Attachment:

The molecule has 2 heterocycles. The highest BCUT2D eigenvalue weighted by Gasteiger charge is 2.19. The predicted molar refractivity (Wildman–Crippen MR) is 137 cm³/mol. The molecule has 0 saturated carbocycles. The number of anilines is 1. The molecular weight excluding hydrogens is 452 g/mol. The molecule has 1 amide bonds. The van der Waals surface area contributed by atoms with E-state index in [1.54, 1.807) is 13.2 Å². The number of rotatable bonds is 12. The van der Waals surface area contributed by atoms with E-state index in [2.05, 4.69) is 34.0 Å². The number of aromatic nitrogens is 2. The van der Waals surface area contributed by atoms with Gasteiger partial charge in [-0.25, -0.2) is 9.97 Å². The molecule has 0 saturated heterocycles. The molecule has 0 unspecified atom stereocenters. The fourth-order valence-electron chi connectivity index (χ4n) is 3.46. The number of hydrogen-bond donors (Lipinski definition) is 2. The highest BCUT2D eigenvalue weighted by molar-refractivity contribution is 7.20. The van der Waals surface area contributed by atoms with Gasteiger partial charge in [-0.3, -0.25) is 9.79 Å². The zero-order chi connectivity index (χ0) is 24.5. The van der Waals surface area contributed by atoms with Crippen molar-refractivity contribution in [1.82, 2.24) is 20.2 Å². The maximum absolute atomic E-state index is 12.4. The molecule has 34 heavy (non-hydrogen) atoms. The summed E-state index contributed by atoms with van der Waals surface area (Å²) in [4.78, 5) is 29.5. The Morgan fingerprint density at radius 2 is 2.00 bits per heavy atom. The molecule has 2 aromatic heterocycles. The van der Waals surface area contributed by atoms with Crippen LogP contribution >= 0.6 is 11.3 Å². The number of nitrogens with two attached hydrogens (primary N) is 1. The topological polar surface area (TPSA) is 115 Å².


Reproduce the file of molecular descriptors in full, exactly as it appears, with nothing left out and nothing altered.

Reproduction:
The molecule has 2 heterocycles. The highest BCUT2D eigenvalue weighted by Gasteiger charge is 2.19. The predicted molar refractivity (Wildman–Crippen MR) is 137 cm³/mol. The molecule has 0 saturated carbocycles. The number of anilines is 1. The molecular weight excluding hydrogens is 452 g/mol. The molecule has 1 amide bonds. The van der Waals surface area contributed by atoms with E-state index in [1.54, 1.807) is 13.2 Å². The number of rotatable bonds is 12. The van der Waals surface area contributed by atoms with E-state index in [2.05, 4.69) is 34.0 Å². The number of aromatic nitrogens is 2. The van der Waals surface area contributed by atoms with Gasteiger partial charge in [-0.25, -0.2) is 9.97 Å². The molecule has 0 saturated heterocycles. The molecule has 0 unspecified atom stereocenters. The fourth-order valence-electron chi connectivity index (χ4n) is 3.46. The number of hydrogen-bond donors (Lipinski definition) is 2. The highest BCUT2D eigenvalue weighted by molar-refractivity contribution is 7.20. The van der Waals surface area contributed by atoms with Gasteiger partial charge in [-0.3, -0.25) is 9.79 Å². The zero-order chi connectivity index (χ0) is 24.5. The van der Waals surface area contributed by atoms with Crippen molar-refractivity contribution in [1.82, 2.24) is 20.2 Å². The maximum absolute atomic E-state index is 12.4. The molecule has 34 heavy (non-hydrogen) atoms. The summed E-state index contributed by atoms with van der Waals surface area (Å²) in [4.78, 5) is 29.5. The Morgan fingerprint density at radius 2 is 2.00 bits per heavy atom. The molecule has 2 aromatic heterocycles. The van der Waals surface area contributed by atoms with Crippen LogP contribution >= 0.6 is 11.3 Å². The number of nitrogens with two attached hydrogens (primary N) is 1. The topological polar surface area (TPSA) is 115 Å².